Adam's Granddad Fly

Flies With a Story


Catfish and Corks


Fly Tied By: Adam Trahan
Originated By: Adam Trahan
Story By: Adam Trahan
Home: Phoenix, Arizona
Web site:

Adam is a prolific writer, hard-core outdoor enthusiast, and avid small-stream angler. Keeping things simple is paramount to Adam's fishing enjoyment. If you ever see him on his favorite small stream, you will find him wearing an eclectic collection of clothing, carrying a light-line fly rod and sporting only a small fly box, a spool of tippet, and a nipper around his neck.

The Introduction

Catfish can be caught with fine wine and dog food if one is persistent. Take a wine cork (may I suggest a Chardonnay?), a fly rod, and a farm pond with some catfish that are fed regularly and you are into this new and exciting form of fly-fishing. Farm ponds in the East usually hold channel catfish. The owner will stock the pond with catfish fingerlings (kitten fish?). More than likely he will feed the fish dog food or food designed for fish in ponds. It comes in the form of small pellets and it floats on the surface. The owner will throw out this food and usually a feeding frenzy will follow. You want to be there during feeding time. The size and number of fish is astounding...

The "Pattern":

Img86.jpgTry to obtain some of the dog food or pellet food mentioned above. Take the wine cork, and whittle a piece of it down to the size of the pellet. Cut a groove for the back of the hook. Now take a wet fly hook and super-glue the pellet imitation to the hook. Make a few of these and let dry overnight.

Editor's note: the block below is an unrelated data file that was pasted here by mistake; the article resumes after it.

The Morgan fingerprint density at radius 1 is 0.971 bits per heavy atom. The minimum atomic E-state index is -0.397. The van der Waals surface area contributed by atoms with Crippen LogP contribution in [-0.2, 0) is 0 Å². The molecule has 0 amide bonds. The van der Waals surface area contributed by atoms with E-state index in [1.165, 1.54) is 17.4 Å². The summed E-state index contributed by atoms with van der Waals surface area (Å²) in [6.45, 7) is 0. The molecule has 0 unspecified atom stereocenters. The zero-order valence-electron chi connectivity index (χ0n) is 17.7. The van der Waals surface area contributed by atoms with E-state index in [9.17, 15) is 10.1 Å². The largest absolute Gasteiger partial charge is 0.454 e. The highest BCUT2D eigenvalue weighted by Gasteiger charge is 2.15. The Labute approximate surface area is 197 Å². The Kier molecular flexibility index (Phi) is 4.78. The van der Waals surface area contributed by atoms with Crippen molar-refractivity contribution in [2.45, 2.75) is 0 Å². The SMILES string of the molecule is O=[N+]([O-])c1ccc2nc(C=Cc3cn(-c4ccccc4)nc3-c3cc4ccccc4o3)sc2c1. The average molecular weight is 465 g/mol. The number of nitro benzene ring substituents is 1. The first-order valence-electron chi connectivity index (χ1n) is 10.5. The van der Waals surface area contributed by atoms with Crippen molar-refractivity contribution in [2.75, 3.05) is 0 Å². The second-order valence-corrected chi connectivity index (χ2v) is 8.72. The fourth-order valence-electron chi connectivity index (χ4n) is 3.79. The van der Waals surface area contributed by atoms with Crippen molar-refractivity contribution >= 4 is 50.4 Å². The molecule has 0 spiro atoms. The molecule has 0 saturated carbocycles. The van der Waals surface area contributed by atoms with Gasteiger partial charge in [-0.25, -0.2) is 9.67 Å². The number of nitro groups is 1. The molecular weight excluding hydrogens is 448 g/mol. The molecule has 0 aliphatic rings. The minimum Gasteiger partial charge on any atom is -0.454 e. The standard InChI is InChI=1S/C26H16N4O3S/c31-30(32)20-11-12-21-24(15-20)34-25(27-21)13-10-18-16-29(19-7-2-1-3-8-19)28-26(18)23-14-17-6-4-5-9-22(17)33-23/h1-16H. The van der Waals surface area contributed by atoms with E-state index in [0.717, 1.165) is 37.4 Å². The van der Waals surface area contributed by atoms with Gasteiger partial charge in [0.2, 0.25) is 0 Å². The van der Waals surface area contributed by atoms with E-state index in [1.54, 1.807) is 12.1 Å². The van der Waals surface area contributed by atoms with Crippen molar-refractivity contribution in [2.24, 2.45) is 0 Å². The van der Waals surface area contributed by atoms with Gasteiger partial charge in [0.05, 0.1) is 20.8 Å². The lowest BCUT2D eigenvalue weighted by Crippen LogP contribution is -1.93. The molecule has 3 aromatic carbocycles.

The Equipment:

Use a large fly rod line-weight, I use a six-weight. Floating line, and a 3-4x leader. Tie the "fly" to the tippet section. Don't forget your hook-removing pliers.


The Technique:


Catfish photo courtesy of Adam Trahan.

First get permission from the owner of the pond, and ask him when he feeds his fish. If you tell him that you are a "catch and release" fisherman, he will probably want you to keep the fish for him. Position yourself within casting distance from where he will throw the food. When the feeding frenzy begins, cast your offering to a small group of pellets. Your pellet will ride slightly higher in the water than the others and about half the time you will be able to see the take. If you can't see your pellet, just watch your line. You will catch lots of catfish in the first few minutes. Most will be small at this time. Do not get discouraged if you don't catch a big one. The larger fish will wait till the food gets blown or drifted to the edge of the water. Then they will go about scooping large amounts of pellets from the edge of the pond. This is where it pays to be patient. Cast to a large group of pellets and try to keep the leader hidden off the water onto the bank. More often than not, you will be rewarded with a large catfish fight.


I have seen several selective feeding catfish avoid my pellet in a pile of fish food. I believe it was the lack of "smell". Take some pellets, crush them up, and add a little water to make a paste. Coat your pellet with this paste and let it dry. This will last only a couple of minutes in the water, so change pellets often if you are having trouble with educated catfish. Also, try the more expensive wine corks. They are of extra flora grade cork, and are a bit easier to shape. Feel free to e-mail me with any comments or questions.

-- Adam Trahan


 Photo by Peter Frailey


Wet fly hook, size 18


Wine cork, whittled to size and shape of food pellet (about 1/4" diameter) and super-glued onto hook.



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